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Review: “Kin” Confounds with Crime and Blasters

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There’s a hooker of gold that serves the purpose of the most memorable scene in Kin, commenting on how weird it is that a criminally-inclined young man and his teen brother are dashing around the country with a bag full of money and a ray gun. And, yes, it is weird, but perhaps not weird enough to be a good movie. A perplexing one perhaps.

Directors Johnathan and Josh Baker throw a lot of interesting ideas on the screen, even if not all of them blend that well. The young and plucky Myles Truitt plays Baltimore teenager Elijah, a kid bordering on a life of crime. He gets into fights at school and steals copper wire from abandoned buildings. His adoptive father, Hal Solinski (Dennis Quaid), is hoping to steer him on the path of being a hard worker in tough times. He hopes that he won’t pursue a life of crime like his older brother, Jimmy (Jack Reynor), having recently been released from prison. Elijah and Jimmy seem to bond just fine despite the separation, but Jimmy is still bad news, in need of funds to pay off the violent kingpin Taylor Balik (James Franco). Family fights lead to bigger fights of violence and money, leading to a dangerous and seemingly exciting road trip of brothers on the run.

It sounds like a solid enough story, but in comes a ray gun to spice things up, more of a dash than a main ingredient. During one of Elijah’s copper-hunt outings, he happens upon a mysterious gun that looks like it’s from either the future or another dimension. The weapon shaped like a box of chocolates seems to have its own never-ending power supply that can shoot powerful charges of energy, zapping anybody who gets in his way into neon ash. It sure does come in handy for getting rid of murderous criminals and holding up poker games. But the gun isn’t Elijah’s, despite the way it only seems to let him fire it, and is pursued by two robot-looking officers from another place. Their sci-fi contribution to the story is minimal, more as bookends, and you’ll understand why when the finale uses them for the silliest of twist endings, rolling the dice for a possible sequel.

There’s a lot of fantastical and wish-fulfillment aspects to Kin that must be accepted to enjoy the strange stew it brews. You must be able to accept that Elijah could venture into a strip club with his brother Jimmy and that said club doesn’t feature any topless women. You must accept that Elijah can easily become accustomed to using the ray gun with only one or two sessions of tinkering. There’s a possible reason for this, but that requires you buy that a teenager of the 21st century would be watching the 1980’s anime Bubblegum Crisis. Probably the tallest order is buying James Franco as a snotty and cocky kingpin.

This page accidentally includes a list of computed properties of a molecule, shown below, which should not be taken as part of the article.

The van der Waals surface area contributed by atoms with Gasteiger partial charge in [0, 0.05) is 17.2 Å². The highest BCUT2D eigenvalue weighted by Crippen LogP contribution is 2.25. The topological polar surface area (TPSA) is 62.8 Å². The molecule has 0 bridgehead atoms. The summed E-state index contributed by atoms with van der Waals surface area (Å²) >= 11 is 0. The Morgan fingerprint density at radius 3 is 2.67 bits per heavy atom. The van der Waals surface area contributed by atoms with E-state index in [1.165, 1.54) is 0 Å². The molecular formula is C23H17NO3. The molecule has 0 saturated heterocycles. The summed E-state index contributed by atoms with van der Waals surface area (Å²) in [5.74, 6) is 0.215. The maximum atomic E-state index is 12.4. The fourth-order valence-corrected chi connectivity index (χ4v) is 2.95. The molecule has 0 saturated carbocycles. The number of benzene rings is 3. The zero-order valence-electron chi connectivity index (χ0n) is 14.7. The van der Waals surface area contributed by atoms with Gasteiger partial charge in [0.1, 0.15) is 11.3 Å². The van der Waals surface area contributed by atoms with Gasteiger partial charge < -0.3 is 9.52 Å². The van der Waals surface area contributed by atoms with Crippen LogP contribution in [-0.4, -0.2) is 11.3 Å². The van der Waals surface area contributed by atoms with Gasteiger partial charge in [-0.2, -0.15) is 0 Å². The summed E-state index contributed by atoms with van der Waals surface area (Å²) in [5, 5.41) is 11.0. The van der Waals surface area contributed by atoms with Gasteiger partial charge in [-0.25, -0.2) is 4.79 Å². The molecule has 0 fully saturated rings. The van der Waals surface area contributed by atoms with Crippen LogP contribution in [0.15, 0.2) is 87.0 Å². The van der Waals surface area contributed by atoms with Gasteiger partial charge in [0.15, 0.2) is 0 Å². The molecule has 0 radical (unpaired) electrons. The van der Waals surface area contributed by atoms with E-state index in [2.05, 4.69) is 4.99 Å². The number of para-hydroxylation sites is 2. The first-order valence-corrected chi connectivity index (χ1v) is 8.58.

There’s almost a fear in the direction of Kin that seems to be struggling never to go too campy or serious. The plot of the aliens looking like the Daft Punk mafia dashing around the Midwest to find their stolen weapon takes a backseat as an almost engrossing slow burn of special effects and intimidation. The drama between Elijah and Jimmy is unique if not lacking in personality as Elijah keeps so quiet and to himself that even we don’t know that much about him. Also rather relegated is Zoë Kravitz as the warm stripper that is more playful and open with Elijah, fulfilling her purpose to a degree that doesn’t get her too involved. There’s a certain dignity to this design, but why deny a campier appeal?

Kin is a film so strange in its conception that it feels like a sloppy script of the 1980s that would’ve been doomed to home video. It could have made a forgettably silly sci-fi romp with a budget holding the film back from its grander aspects, but here it is given a slightly more earnest approach. And what could’ve been a laughably generic adventure piece turns into a picture with a firm foundation for original entertainment, but nothing all that impressive on top of it. Something about a kid blasting violent gangsters to dust and hanging out in a strip club with his brother feels as though it should have more of a Roger Corman edge than an artsy subtlety. The Baker brothers certainly have a talent for genre-mixing, but they really gotta take off the safety for something this odd.